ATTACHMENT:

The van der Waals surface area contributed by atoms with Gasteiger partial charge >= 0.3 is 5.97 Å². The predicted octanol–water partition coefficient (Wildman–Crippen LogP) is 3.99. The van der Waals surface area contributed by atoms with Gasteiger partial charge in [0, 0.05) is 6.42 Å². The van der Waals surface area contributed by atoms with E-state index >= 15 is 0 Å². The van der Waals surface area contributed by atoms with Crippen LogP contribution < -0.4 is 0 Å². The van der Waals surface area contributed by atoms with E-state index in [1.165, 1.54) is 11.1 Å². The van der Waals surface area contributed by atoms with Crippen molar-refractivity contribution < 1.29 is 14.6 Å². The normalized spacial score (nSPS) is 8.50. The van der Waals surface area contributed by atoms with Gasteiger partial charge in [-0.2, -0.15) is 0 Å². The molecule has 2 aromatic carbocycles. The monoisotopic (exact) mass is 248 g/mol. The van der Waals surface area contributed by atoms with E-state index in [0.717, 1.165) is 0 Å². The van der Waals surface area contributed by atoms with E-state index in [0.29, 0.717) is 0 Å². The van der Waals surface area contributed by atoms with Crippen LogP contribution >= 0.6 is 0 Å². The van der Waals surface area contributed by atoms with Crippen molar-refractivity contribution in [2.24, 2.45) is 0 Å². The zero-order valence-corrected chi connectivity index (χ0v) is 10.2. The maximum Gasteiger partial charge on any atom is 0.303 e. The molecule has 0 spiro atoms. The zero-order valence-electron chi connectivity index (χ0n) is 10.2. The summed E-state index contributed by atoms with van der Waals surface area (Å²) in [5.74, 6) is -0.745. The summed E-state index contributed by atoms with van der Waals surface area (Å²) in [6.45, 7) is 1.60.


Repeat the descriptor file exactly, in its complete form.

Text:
The van der Waals surface area contributed by atoms with Gasteiger partial charge >= 0.3 is 5.97 Å². The predicted octanol–water partition coefficient (Wildman–Crippen LogP) is 3.99. The van der Waals surface area contributed by atoms with Gasteiger partial charge in [0, 0.05) is 6.42 Å². The van der Waals surface area contributed by atoms with E-state index >= 15 is 0 Å². The van der Waals surface area contributed by atoms with Crippen LogP contribution < -0.4 is 0 Å². The van der Waals surface area contributed by atoms with E-state index in [1.165, 1.54) is 11.1 Å². The van der Waals surface area contributed by atoms with Crippen molar-refractivity contribution < 1.29 is 14.6 Å². The normalized spacial score (nSPS) is 8.50. The van der Waals surface area contributed by atoms with Gasteiger partial charge in [-0.2, -0.15) is 0 Å². The molecule has 2 aromatic carbocycles. The monoisotopic (exact) mass is 248 g/mol. The van der Waals surface area contributed by atoms with E-state index in [0.717, 1.165) is 0 Å². The van der Waals surface area contributed by atoms with E-state index in [0.29, 0.717) is 0 Å². The van der Waals surface area contributed by atoms with Crippen LogP contribution >= 0.6 is 0 Å². The van der Waals surface area contributed by atoms with Crippen molar-refractivity contribution in [2.24, 2.45) is 0 Å². The zero-order valence-corrected chi connectivity index (χ0v) is 10.2. The maximum Gasteiger partial charge on any atom is 0.303 e. The molecule has 0 spiro atoms. The zero-order valence-electron chi connectivity index (χ0n) is 10.2. The summed E-state index contributed by atoms with van der Waals surface area (Å²) in [5.74, 6) is -0.745. The summed E-state index contributed by atoms with van der Waals surface area (Å²) in [6.45, 7) is 1.60.